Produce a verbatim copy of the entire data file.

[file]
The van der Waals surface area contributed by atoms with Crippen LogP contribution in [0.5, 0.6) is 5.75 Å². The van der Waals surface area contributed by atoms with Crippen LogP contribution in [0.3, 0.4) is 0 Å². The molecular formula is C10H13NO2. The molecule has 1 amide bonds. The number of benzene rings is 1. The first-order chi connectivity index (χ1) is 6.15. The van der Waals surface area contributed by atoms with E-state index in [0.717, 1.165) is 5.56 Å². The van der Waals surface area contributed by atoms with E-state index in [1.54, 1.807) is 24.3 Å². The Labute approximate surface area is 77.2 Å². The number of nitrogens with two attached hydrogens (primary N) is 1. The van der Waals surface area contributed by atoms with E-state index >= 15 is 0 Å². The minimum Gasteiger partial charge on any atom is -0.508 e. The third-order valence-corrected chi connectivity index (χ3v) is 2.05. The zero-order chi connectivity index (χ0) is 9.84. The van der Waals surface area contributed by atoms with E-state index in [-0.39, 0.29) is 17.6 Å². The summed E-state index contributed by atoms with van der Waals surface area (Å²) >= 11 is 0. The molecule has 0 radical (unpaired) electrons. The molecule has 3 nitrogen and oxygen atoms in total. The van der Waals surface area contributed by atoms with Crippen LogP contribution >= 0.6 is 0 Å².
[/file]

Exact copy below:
The van der Waals surface area contributed by atoms with Crippen LogP contribution in [0.5, 0.6) is 5.75 Å². The van der Waals surface area contributed by atoms with Crippen LogP contribution in [0.3, 0.4) is 0 Å². The molecular formula is C10H13NO2. The molecule has 1 amide bonds. The number of benzene rings is 1. The first-order chi connectivity index (χ1) is 6.15. The van der Waals surface area contributed by atoms with E-state index in [0.717, 1.165) is 5.56 Å². The van der Waals surface area contributed by atoms with E-state index in [1.54, 1.807) is 24.3 Å². The Labute approximate surface area is 77.2 Å². The number of nitrogens with two attached hydrogens (primary N) is 1. The van der Waals surface area contributed by atoms with E-state index >= 15 is 0 Å². The minimum Gasteiger partial charge on any atom is -0.508 e. The third-order valence-corrected chi connectivity index (χ3v) is 2.05. The zero-order chi connectivity index (χ0) is 9.84. The van der Waals surface area contributed by atoms with E-state index in [-0.39, 0.29) is 17.6 Å². The summed E-state index contributed by atoms with van der Waals surface area (Å²) >= 11 is 0. The molecule has 0 radical (unpaired) electrons. The molecule has 3 nitrogen and oxygen atoms in total. The van der Waals surface area contributed by atoms with Crippen LogP contribution >= 0.6 is 0 Å².